When God calls us, this is an act of his grace and of his power. The calling is not something that stands on its own, but is taken up in the comprehensive whole of divine thoughts and actions unto salvation, which are pictured by Paul in Romans 8:29, 30 as a chain of which the links are welded together. Those whom he predestined from all eternity he also called: as the first act that flowed from God in time, “the powerful and effective call of God through the proclamation of the gospel” (H. Ridderbos).

In Romans 8 election and calling go together, such that the reverse is also true for us: we are to confirm our calling and election (2 Peter 1:10) by means of the gospel and his promises, being strengthened in a faithful life with the certainty of our election.

But what do we understand by the words at the end of the parable of the royal wedding meal: “For many are called, but few are chosen” (Matt. 22:14)?

There are people who are called but yet they are not chosen, as becomes evident from their reaction to the gospel. In this parable, calling is the same as inviting. The Greek of the New Testament uses one and the same word for both (kalein). In the parable the first meaning is ‘inviting’. See verse 9, “and invite to the wedding feast as many as you find.” In verse 14 the translators usually choose “calling”. Another rendering could be, “For many are invited, but few are chosen.”

Those who were invited first do not want to come. They will have to pay the penalty for it, because the invitation is not without obligation. Then the people from the roads are invited. The King allows those also who are not apparently entitled or eligible to yet find a place in the festive hall. That is an indication of the miracle of grace. But then it appears that there is a wrong person among the guests, a man without a wedding garment. He does not want to wear the garment of grace, and as a result is excluded from the feast.

God does not let the invitations go out just for nothing. In his kingdom he has place for the people. It is a broad gospel: Come to the feast! But we need to be serious about it, and may not abuse it. It is irresponsible not to come, or to come in a different way than the king wants. Unbelief is a big riddle, and faith a great miracle.

A Theological Distinction🔗

Also on account of a Scripture passage such as Matthew 22:14, Calvin speaks of a twofold calling (duplex vocations species). The diverging reaction to the proclamation of the gospel, which we see time and again, led him and many others to make a distinction between a general and a particular calling. Sometimes a differentiation is made between an outer call and an inner call.

We can bring in some criticism in regard to these terms. The call through the gospel is in fact not so general as the revelation, which can be termed as general. The term “outer call” can leave an impression that it concerns only something external when God speaks to us in the gospel. It has been taught indeed that this is merely an outer, external call.

The theological distinction that we are now discussing can be found to a certain extent in our confessions, where it is said of the so-called general or external call: “But as many as are called by the gospel are earnestly called, for God earnestly and most sincerely reveals in his Word what is pleasing to him, namely, that those who are called should come to Him.” Of the particular or internal call it is stated, “He has chosen his own in Christ from eternity and calls them effectually within time” (Canons of Dort, III/IV, Art. 8-10).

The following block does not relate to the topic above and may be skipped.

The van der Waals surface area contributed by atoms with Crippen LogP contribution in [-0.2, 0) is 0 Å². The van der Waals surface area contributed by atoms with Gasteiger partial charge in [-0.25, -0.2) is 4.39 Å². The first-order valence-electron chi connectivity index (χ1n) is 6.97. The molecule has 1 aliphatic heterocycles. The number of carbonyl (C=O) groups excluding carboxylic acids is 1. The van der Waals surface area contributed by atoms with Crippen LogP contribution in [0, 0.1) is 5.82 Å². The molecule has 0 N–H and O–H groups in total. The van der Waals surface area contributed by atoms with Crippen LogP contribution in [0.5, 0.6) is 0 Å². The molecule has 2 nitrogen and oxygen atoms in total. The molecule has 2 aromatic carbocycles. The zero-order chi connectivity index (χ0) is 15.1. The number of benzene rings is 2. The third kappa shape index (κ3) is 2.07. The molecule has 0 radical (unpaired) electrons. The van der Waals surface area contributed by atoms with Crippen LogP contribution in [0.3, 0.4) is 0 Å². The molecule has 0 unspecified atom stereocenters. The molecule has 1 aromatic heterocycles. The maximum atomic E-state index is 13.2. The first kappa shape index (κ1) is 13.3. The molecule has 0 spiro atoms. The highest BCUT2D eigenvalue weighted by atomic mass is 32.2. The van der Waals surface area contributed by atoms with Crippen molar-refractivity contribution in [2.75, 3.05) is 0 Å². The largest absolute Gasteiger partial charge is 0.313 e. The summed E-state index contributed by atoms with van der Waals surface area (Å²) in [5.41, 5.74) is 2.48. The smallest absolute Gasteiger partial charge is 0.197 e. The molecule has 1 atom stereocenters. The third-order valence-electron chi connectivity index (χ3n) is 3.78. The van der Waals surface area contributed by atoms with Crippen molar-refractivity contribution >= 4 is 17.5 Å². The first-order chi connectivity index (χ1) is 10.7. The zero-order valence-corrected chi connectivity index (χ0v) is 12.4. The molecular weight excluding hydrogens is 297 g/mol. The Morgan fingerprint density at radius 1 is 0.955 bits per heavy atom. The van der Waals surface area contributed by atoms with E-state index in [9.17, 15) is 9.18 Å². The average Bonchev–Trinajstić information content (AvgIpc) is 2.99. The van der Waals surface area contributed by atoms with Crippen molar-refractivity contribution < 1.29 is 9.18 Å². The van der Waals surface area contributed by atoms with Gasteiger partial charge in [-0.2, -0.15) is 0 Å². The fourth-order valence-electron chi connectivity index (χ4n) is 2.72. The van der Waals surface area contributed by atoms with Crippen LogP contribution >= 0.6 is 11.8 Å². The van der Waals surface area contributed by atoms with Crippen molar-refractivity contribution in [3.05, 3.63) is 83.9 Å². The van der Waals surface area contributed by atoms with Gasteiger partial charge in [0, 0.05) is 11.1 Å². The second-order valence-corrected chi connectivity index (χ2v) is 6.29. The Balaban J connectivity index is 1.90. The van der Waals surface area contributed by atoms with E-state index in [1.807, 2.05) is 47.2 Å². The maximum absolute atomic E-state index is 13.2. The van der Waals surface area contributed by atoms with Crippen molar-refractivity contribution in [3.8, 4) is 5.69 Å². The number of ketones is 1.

To come or not to come — does that decisive choice depend on the free will of man? Does the gospel fit better with the one than with the other? Or does someone hear it when he is more or less receptive to it? There are theological theories where solutions are sought in this direction, such as synergism and congruism.

However, that is not the way it is. No one who is called by God would really come to him if God did not work this himself by granting him or her faith and repentance.

The calling that we receive from God is always earnest, but not always effective or powerful in such a way that man will respond. The seed of the gospel may not fall on good soil with everyone. There is a difference in effect, but where it concerns the content of the call, there is no difference. God says the same to each of us, “Turn to me and be saved” (Isa. 45:22). “Repent and believe in the gospel” (Mark 1:15). “Come to the wedding feast” (Matt. 22:4). In Christ’s name the apostle Paul asks, “We implore you... be reconciled to God” (2 Cor. 5:20).

Therefore it is also confessed in the Canons of Dort, “The promise ought to be announced and proclaimed universally and without discrimination to all peoples and to all men, to whom God in his good pleasure sends the gospel, together with the command to repent and believe” (II, 5). This proclamation is without discrimination, and therefore not just for those who are eligible, as if they are already more or less on the right path. We are called as we are. We may come the way we are.

Considering the universal character of the invitation unto salvation, we have not a single reason to doubt whether God also intends this for us. The question may arise whether not only others are called, but also whether we are called personally. But everyone who hears the gospel is being called. When we receive baptism as the sign and seal of God’s covenant, we are called. His name is mentioned as well as ours. Everything is good when we call on him who first called us. He who calls upon his name will be saved.

Coming does not automatically follow calling. It is not an automatism. The biblical word “calling” means that God treats us as people with a personal responsibility. By calling us he forces us to decide.

When God calls us to his fellowship and to his service, this is serious. Anyone who wants to follow the path that he directs, but cannot make it as far as he or she would like, may believe that the Lord is more willing than anyone else. By the power of his Word and by the work of his Spirit he pulls us to himself and unites us with him eternally.

A simple but straightforward Psalm words it this way, “Today, if you hear his voice, do not harden your hearts” (Ps. 95:7; see Heb. 3:15; 4:7).